Some Thoughts on Understanding Manipur

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By Rajkumar Bobichand

Can we understand Manipur? Do we ever try to really understand Manipur? Does our education help younger generations understand Manipur? Had our elders told us enough about Manipur? Do we have enough and proper literatures to let the natives of the peoples understand this little land and its natives? Do we ever share our experiences with our younger generations? Is Manipur just an idea that few people likes? Is Manipur just an idea many people reject? Is Manipur just a name given to us by the outsiders? Is Manipur continuing in this 21st century age of information technology and globalised with its past glory only? Is Manipur just a landmass where human migrations pass through as transit? Is Manipur a dumping ground? Is Manipur to be dismembered according to the wishes of few vested interest individuals or groups? Is Manipur a conflict-ridden part of the globe? Is Manipur a fragile state? Is Manipur only the valley areas? Can there be valleys without mountains? Can there be mountains without valleys? Is not Manipur an indivisible home to different ethnic groups? Is Manipur a hopeless place? Is Manipur for whom and for what? Is Manipur emerged only in the late twentieth century? Was Manipur manufactured as a commodity? Is Manipur not emerged in the historical process of its peoples? Will not Manipur be able to be an indivisible home to its different but distinct ethnic groups as Manipurese?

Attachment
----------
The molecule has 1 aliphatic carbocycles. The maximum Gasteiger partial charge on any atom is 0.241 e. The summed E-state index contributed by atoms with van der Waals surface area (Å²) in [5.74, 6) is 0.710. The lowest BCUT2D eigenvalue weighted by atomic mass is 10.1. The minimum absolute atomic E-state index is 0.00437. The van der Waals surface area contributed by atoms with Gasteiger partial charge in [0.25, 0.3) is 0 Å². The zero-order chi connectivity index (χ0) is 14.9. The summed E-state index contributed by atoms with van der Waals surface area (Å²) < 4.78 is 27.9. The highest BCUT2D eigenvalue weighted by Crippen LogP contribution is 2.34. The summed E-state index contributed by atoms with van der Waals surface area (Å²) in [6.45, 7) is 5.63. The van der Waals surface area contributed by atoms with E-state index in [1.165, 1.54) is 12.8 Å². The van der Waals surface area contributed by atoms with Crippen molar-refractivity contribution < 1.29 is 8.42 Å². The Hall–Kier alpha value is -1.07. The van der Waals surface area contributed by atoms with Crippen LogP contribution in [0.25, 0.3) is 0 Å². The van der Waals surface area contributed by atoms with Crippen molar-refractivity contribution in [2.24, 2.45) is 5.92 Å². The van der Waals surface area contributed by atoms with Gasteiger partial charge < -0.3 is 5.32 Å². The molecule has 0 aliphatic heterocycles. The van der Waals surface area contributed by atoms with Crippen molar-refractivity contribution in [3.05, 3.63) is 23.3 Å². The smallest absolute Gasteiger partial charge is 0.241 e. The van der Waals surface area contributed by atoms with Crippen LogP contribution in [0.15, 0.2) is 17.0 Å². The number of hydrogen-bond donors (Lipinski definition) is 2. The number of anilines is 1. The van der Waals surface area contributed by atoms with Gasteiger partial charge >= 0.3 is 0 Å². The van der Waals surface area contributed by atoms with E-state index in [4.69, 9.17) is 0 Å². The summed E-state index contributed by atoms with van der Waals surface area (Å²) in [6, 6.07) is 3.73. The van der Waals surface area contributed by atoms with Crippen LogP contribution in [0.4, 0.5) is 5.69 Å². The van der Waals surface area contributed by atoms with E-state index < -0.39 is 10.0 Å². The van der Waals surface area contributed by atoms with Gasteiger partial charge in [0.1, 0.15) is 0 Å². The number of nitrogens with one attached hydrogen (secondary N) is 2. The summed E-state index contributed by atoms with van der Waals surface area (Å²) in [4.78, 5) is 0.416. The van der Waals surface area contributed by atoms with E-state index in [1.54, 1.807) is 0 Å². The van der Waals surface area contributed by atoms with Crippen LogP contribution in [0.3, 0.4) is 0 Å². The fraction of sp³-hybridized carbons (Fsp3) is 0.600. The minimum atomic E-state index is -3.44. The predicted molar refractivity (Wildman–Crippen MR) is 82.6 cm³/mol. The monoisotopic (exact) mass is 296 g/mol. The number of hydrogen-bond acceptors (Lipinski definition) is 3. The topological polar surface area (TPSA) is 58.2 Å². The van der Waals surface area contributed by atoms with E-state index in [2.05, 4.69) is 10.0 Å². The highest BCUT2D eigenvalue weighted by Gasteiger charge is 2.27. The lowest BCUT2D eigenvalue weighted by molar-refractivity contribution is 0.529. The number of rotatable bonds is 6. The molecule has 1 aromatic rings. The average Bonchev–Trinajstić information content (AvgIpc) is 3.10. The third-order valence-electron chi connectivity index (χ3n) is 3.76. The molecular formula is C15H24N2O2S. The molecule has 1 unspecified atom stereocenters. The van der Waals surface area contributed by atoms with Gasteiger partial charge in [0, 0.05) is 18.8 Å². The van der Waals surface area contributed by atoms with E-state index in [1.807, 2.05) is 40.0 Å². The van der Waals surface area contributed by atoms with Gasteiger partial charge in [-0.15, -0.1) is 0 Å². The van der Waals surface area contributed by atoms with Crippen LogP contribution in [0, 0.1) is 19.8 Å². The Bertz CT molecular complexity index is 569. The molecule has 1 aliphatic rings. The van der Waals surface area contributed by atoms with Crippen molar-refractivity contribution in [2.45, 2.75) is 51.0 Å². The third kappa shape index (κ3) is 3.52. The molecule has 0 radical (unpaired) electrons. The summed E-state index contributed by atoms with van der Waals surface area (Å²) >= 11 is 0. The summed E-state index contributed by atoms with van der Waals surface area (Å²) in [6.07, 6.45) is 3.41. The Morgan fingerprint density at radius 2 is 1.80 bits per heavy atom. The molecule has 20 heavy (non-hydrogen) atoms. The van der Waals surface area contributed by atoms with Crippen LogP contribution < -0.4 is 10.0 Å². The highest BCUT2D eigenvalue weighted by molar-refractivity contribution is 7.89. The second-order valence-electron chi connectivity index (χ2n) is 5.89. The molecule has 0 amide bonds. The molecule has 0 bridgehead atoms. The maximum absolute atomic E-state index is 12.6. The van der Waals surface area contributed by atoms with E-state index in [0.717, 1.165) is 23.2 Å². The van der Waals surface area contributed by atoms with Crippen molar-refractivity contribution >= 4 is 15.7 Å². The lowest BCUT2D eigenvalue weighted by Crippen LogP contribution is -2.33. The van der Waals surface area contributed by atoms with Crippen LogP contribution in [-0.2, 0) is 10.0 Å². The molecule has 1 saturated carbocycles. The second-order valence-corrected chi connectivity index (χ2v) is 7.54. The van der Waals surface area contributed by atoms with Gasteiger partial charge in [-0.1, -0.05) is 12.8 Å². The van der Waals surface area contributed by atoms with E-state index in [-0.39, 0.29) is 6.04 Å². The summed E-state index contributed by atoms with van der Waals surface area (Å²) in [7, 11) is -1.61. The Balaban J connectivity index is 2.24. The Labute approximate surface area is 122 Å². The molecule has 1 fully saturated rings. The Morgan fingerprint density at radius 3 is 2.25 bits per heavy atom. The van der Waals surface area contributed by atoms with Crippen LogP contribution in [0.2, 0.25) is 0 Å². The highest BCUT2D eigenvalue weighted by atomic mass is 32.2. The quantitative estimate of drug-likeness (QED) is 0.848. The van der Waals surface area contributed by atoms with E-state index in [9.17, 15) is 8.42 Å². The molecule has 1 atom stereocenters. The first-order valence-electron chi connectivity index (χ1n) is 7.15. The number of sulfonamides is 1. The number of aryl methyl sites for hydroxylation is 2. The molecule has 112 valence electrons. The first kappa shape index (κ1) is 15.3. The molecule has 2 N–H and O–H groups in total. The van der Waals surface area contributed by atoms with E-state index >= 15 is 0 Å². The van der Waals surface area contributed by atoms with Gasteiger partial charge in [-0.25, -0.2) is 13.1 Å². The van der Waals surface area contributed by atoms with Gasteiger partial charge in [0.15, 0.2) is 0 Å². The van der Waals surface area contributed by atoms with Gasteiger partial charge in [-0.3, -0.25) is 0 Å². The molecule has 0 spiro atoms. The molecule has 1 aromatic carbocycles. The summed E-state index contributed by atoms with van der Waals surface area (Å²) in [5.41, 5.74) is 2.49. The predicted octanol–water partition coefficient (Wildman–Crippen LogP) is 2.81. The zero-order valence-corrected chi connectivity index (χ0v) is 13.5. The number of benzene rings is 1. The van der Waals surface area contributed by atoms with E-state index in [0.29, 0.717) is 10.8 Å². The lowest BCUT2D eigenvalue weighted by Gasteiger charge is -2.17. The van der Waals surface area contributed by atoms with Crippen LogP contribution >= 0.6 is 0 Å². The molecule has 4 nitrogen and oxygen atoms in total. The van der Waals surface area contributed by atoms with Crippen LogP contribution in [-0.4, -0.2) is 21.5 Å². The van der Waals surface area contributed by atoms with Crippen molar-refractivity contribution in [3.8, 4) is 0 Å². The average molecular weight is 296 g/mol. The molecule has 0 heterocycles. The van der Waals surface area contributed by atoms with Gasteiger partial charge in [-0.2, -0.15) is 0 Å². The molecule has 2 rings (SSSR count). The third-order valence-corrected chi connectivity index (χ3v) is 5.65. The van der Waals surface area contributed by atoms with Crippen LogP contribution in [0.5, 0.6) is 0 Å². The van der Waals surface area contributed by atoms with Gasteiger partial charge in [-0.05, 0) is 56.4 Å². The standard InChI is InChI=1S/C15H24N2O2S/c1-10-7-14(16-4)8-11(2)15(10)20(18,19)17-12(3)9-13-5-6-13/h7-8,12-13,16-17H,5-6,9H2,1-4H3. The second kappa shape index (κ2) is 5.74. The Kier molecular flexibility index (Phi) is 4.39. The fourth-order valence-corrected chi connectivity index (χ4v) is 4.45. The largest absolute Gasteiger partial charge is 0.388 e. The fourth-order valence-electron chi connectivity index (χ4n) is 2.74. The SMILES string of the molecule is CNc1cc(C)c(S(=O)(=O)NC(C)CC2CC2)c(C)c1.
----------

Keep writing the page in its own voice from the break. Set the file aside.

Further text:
Rhetorically, we used to proudly say as facts of the history – that Manipur was an independent kingdom with 2000 years recorded history. Different ethnic groups have been living together harmoniously. We had had a written constitution before India became a republic. Manipur was a constitutional monarchy. Election based on universal adult franchise was held in 1948 for the first time in South Asia and Southeast Asia. Manipur had an Assembly of peoples’ elected representatives. Manipur had a Council of Ministers before its “coerced merger” into Dominion India on 15 October 1949 after a “coerced merger agreement”, which was signed on 21 September 1949. The king was just a constitutional head. The “Merger Agreement” was not ratified by the erstwhile State Assembly and void. “Chingmi and Tami” have been living together in Manipur for more than 2000 years. Now, there are more than 40 ethnic groups, namely Meiteis, Aimol, Anal, Angami Naga, Chiru, Chothe, Gangte, Hmar, Inpui, Kabui, Kharam, Poumai, Rongmei, Liangmai, Zem, Koirao, Koireng (Koren), Kom, Lamgang, Liangmai, Mao, Maram, Maring, Mate, Monsang, Moyon, Paite, Purum, Ralte, Rongmei, Simte, Suhte, Tarao, Tangkhul, Thadou, Thangal Vaiphei, Zeme, Zou and Meitei Pangal. Meiteis and Meitei Pangal are valley dwellers while other ethnic groups who are broadly categorised as Naga ‘tribes’ and Chin-Kuki-Mizo ‘tribes’ of Manipur.